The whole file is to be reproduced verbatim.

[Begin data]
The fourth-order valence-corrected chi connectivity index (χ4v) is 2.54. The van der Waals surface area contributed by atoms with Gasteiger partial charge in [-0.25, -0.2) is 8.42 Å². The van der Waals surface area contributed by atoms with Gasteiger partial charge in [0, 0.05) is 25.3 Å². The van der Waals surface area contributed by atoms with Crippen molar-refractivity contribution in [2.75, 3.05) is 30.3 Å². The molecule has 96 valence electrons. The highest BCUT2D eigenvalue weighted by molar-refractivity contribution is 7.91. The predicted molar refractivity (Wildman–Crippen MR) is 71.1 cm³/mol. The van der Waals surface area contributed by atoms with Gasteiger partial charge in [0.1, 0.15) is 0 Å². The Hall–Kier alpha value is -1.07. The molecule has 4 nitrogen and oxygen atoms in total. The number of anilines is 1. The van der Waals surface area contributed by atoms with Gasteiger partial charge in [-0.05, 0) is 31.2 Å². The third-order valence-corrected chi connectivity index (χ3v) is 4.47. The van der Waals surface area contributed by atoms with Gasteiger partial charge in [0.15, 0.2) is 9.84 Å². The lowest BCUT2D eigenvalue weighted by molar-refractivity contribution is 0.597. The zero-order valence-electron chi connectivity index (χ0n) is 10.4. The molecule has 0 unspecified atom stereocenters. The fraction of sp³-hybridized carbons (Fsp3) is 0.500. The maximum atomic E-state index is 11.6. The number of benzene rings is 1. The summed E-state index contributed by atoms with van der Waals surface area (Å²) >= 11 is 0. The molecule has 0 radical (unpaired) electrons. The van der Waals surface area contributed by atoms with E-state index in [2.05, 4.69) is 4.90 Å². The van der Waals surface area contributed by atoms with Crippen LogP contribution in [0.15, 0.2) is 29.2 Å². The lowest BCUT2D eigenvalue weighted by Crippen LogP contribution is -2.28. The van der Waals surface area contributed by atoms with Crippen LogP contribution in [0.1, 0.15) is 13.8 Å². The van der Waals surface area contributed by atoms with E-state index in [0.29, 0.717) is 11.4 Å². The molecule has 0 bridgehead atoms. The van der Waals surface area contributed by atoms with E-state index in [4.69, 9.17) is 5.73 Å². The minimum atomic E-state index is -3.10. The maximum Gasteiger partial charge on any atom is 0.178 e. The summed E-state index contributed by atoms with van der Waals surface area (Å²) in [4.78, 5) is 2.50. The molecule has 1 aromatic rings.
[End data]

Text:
The fourth-order valence-corrected chi connectivity index (χ4v) is 2.54. The van der Waals surface area contributed by atoms with Gasteiger partial charge in [-0.25, -0.2) is 8.42 Å². The van der Waals surface area contributed by atoms with Gasteiger partial charge in [0, 0.05) is 25.3 Å². The van der Waals surface area contributed by atoms with Crippen molar-refractivity contribution in [2.75, 3.05) is 30.3 Å². The molecule has 96 valence electrons. The highest BCUT2D eigenvalue weighted by molar-refractivity contribution is 7.91. The predicted molar refractivity (Wildman–Crippen MR) is 71.1 cm³/mol. The van der Waals surface area contributed by atoms with Gasteiger partial charge in [0.1, 0.15) is 0 Å². The Hall–Kier alpha value is -1.07. The molecule has 4 nitrogen and oxygen atoms in total. The number of anilines is 1. The van der Waals surface area contributed by atoms with Gasteiger partial charge in [-0.05, 0) is 31.2 Å². The third-order valence-corrected chi connectivity index (χ3v) is 4.47. The van der Waals surface area contributed by atoms with Gasteiger partial charge in [0.15, 0.2) is 9.84 Å². The lowest BCUT2D eigenvalue weighted by molar-refractivity contribution is 0.597. The zero-order valence-electron chi connectivity index (χ0n) is 10.4. The molecule has 0 unspecified atom stereocenters. The fraction of sp³-hybridized carbons (Fsp3) is 0.500. The maximum atomic E-state index is 11.6. The number of benzene rings is 1. The summed E-state index contributed by atoms with van der Waals surface area (Å²) >= 11 is 0. The molecule has 0 radical (unpaired) electrons. The van der Waals surface area contributed by atoms with E-state index in [2.05, 4.69) is 4.90 Å². The van der Waals surface area contributed by atoms with Crippen LogP contribution in [0.15, 0.2) is 29.2 Å². The lowest BCUT2D eigenvalue weighted by Crippen LogP contribution is -2.28. The van der Waals surface area contributed by atoms with Crippen LogP contribution in [0.1, 0.15) is 13.8 Å². The van der Waals surface area contributed by atoms with E-state index in [0.29, 0.717) is 11.4 Å². The molecule has 0 bridgehead atoms. The van der Waals surface area contributed by atoms with E-state index in [4.69, 9.17) is 5.73 Å². The minimum atomic E-state index is -3.10. The maximum Gasteiger partial charge on any atom is 0.178 e. The summed E-state index contributed by atoms with van der Waals surface area (Å²) in [4.78, 5) is 2.50. The molecule has 1 aromatic rings.